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California and the West | THE TIMES POLL

Feinstein Has Big Lead Over GOP Foes

Likely voters also strongly back initiatives allowing expanded gambling on Indian lands and barring same-sex marriage.


Democratic U.S. Sen. Dianne Feinstein, borne by a rising tide of voter appreciation of her terms in office, holds an imposing lead over her Republican opponents as California's primary nears, a new Los Angeles Times poll has found.

Californians also strongly support ballot initiatives that would allow expanded gambling on Native American lands and would restrict marriages to those between men and women, the poll found. By a narrower margin, likely voters supported a measure that would loosen the requirements for passage of local school bonds.

Against three Republicans, the most popular of whom was Silicon Valley Rep. Tom Campbell, Feinstein was the choice of more than half of likely voters surveyed--51%--including 1 in 5 Republicans likely to cast ballots March 7. Campbell was favored by 19%, compared with 3% each for his GOP rivals, state Sen. Ray Haynes of Riverside and San Diego County Supervisor Bill Horn.

The findings underscored something obvious to Californians: The contest has yet to ignite sparks among the state's 14 million registered voters. That was particularly true among Republicans. Fully 34% of likely GOP voters said they did not know whom they would vote for on election day, a number statistically equal to the 35% who sided with Campbell. Twenty percent of Republicans favored Feinstein, 6% Horn and 5% Haynes.

Overall, the poll illustrated a generally content California, with little desire among voters to shake things up.

"The national economy is doing well, their state is doing well, their own finances are doing well. What is there to change?" said Times Poll Director Susan Pinkus.

The Times Poll surveyed 1,053 likely voters, including 540 Democrats and 409 Republicans, from Feb. 23 to 28. The margin of error is 3 points in either direction for likely voters, 4 points among Democrats and 5 points among Republicans.

Under terms of California's blanket primary, voters of any political stripe will be able to vote for politicians from any party Tuesday. In the presidential contest, party delegates will be awarded based only on the votes of party members; in the Senate contest all votes count, and the winning candidate from each party will advance to the general election in November.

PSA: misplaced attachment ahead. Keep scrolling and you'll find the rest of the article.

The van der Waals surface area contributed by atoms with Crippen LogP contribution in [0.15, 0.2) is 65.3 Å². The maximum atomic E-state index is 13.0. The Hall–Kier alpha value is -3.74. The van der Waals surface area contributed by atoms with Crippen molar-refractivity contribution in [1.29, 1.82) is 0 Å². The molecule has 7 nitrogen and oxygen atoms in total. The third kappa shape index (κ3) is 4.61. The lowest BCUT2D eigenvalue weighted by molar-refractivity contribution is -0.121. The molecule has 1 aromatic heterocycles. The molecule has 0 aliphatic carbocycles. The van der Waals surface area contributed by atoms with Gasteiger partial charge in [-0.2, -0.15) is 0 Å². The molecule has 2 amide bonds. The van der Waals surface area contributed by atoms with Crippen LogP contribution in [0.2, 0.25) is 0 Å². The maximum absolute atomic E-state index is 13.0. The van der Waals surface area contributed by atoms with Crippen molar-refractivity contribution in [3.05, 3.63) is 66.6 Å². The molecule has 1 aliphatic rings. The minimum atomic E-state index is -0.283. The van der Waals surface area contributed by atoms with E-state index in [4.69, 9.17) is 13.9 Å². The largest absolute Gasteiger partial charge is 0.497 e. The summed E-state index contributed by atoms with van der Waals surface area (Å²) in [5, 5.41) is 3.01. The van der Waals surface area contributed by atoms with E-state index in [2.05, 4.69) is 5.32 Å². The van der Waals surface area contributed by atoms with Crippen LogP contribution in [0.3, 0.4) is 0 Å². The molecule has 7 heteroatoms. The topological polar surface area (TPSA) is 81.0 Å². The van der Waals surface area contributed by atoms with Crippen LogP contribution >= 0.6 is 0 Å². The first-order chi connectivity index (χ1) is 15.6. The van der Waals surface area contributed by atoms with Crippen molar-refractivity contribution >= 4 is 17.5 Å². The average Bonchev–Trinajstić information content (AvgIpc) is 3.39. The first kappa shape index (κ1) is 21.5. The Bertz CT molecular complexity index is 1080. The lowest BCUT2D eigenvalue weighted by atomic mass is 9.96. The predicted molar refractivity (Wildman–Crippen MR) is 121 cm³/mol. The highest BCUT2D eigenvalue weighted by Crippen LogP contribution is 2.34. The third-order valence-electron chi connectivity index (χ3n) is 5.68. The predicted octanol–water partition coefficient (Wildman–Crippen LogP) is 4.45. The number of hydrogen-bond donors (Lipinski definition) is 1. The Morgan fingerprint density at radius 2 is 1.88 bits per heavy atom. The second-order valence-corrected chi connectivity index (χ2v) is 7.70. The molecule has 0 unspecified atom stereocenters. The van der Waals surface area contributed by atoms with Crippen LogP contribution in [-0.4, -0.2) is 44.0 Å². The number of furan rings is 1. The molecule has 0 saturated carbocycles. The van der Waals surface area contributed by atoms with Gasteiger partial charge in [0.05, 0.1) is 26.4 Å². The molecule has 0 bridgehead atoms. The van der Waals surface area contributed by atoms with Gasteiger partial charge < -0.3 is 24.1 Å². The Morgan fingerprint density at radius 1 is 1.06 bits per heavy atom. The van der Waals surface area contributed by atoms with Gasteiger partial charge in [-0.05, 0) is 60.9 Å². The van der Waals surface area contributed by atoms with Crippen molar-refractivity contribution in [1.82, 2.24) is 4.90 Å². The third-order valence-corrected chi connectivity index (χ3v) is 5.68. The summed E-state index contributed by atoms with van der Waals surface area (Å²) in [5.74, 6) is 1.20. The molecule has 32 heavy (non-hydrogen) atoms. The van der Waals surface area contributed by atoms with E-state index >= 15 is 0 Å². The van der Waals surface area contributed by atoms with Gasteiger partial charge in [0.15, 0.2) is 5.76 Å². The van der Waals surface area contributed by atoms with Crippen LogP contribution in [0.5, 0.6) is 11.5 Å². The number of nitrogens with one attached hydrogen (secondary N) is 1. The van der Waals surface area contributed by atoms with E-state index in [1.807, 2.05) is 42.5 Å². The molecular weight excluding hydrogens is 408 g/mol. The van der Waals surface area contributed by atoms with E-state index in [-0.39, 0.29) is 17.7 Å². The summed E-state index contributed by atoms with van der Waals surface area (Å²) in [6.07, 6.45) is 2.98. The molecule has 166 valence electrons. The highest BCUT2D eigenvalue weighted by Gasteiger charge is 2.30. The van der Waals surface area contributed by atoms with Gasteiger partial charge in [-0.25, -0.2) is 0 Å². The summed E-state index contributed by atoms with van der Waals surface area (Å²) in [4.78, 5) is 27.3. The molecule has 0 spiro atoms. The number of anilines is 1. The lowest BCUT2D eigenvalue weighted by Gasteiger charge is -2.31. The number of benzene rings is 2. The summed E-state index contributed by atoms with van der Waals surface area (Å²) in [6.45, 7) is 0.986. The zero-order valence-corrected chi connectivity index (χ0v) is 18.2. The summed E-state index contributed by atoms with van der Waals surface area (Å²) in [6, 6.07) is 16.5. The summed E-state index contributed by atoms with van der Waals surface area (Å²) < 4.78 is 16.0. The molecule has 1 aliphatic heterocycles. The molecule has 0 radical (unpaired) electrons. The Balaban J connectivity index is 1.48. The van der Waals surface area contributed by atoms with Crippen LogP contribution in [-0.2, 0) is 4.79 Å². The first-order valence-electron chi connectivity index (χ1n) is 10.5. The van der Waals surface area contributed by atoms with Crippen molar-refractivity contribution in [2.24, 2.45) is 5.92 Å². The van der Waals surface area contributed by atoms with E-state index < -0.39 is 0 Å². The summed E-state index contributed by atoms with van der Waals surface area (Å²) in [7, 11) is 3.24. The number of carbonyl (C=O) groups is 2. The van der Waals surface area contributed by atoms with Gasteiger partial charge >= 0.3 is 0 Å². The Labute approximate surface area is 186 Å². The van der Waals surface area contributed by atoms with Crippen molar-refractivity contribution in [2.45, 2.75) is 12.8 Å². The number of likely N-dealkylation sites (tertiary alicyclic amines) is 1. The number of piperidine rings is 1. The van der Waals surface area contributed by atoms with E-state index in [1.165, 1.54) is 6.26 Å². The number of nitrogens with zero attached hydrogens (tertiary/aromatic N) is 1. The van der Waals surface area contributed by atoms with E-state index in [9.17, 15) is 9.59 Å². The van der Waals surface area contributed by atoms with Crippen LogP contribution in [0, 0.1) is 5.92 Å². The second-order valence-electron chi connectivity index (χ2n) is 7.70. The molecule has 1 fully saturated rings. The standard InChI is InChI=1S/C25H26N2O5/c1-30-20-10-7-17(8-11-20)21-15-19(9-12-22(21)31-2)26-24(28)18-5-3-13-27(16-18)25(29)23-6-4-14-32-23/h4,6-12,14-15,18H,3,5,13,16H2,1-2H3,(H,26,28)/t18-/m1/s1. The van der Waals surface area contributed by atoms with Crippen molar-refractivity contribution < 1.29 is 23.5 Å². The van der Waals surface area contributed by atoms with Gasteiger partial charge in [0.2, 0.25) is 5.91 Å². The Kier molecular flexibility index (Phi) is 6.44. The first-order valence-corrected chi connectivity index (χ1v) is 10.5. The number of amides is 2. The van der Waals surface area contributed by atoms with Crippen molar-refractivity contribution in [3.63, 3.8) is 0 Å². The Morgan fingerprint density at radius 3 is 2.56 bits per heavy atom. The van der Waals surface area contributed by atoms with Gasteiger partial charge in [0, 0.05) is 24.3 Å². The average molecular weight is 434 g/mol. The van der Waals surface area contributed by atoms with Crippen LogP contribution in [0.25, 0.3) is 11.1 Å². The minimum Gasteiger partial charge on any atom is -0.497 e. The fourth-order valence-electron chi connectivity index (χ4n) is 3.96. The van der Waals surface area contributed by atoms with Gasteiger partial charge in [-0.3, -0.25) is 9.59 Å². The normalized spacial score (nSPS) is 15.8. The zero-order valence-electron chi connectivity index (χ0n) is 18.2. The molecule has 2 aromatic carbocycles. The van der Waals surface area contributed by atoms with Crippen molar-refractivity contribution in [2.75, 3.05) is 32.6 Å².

Feinstein has no significant in-party competition for the Democratic nomination, and the poll found her drawing the support of 77% of likely party voters. Fourteen percent said they were unsure whom to vote for and another 7% favored Campbell.

Feinstein's backers, moreover, were vigorous: About 3 of 4 said they were "certain" to vote for her, a determination made by only half of Campbell's supporters.

To some extent, Campbell suffered because of the campaign's low profile, as queries about the candidates' ideologies showed.

When asked if Feinstein was more liberal or more conservative than they, or if she shared their views, 48% of likely voters said she was more liberal, 34% said she shared their views and 11% said she was more conservative. Only 7% were not sure where she stood.

Campbell, in contrast, was a relative unknown. More than half of likely voters--54%--said they did not know enough about him to judge where he stands on the issues. Of those who did, 11% said he was more liberal, 16% said he shared their views and 18% cast him as more conservative. He was less known outside the Bay Area, which he has twice represented in Congress.

While the number of voters who found Feinstein's views more liberal than their own was high, the poll suggested that even in that group, success for Campbell may be hard to find. Twenty-three percent of those who judged themselves more conservative than Feinstein still planned to vote for her; only 35% of them were committed to Campbell.

Feinstein benefited from a substantial jump in her job approval rating, which has leaped to 60% among registered voters from 54% the last time it was measured, in June. Only a quarter of registered voters said they disapproved of how she is handling her job, the lowest that figure has been since the first two years of her tenure, 1992-94.

The state's senior senator was not the only political institution to benefit from a boost in voter morale. More than two-thirds of registered voters approved of the way Democratic Gov. Gray Davis is handling his job, up from 54% last June. Even 55% of registered Republicans approved of Davis' governorship. The Legislature won the backing of a striking 54% of registered voters, the highest ranking since the Times Poll began assessing it in 1983. The state's junior senator, Democrat Barbara Boxer, found favor with nearly half of the registered voters polled, about the same as last June.

Though Feinstein's results may have been exaggerated by the lopsided nature of her support, she won the backing of nearly all demographic groups except for Republicans and those describing themselves as very conservative.

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